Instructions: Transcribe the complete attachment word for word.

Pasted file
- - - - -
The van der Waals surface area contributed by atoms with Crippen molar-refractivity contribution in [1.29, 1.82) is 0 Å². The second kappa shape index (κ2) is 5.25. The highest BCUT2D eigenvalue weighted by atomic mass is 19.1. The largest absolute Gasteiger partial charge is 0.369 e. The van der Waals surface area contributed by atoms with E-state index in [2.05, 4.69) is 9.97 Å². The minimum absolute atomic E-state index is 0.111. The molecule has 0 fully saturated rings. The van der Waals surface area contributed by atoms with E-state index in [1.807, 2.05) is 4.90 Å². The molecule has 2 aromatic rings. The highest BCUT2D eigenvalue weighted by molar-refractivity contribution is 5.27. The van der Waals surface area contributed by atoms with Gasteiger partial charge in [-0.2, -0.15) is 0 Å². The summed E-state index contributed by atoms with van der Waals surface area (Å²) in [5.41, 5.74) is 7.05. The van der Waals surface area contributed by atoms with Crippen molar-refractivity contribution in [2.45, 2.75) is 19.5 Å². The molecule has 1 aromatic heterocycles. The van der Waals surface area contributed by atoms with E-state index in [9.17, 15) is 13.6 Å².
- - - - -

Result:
The van der Waals surface area contributed by atoms with Crippen molar-refractivity contribution in [1.29, 1.82) is 0 Å². The second kappa shape index (κ2) is 5.25. The highest BCUT2D eigenvalue weighted by atomic mass is 19.1. The largest absolute Gasteiger partial charge is 0.369 e. The van der Waals surface area contributed by atoms with E-state index in [2.05, 4.69) is 9.97 Å². The minimum absolute atomic E-state index is 0.111. The molecule has 0 fully saturated rings. The van der Waals surface area contributed by atoms with E-state index in [1.807, 2.05) is 4.90 Å². The molecule has 2 aromatic rings. The highest BCUT2D eigenvalue weighted by molar-refractivity contribution is 5.27. The van der Waals surface area contributed by atoms with Gasteiger partial charge in [-0.2, -0.15) is 0 Å². The summed E-state index contributed by atoms with van der Waals surface area (Å²) in [5.41, 5.74) is 7.05. The van der Waals surface area contributed by atoms with Crippen molar-refractivity contribution in [2.45, 2.75) is 19.5 Å². The molecule has 1 aromatic heterocycles. The van der Waals surface area contributed by atoms with E-state index in [9.17, 15) is 13.6 Å².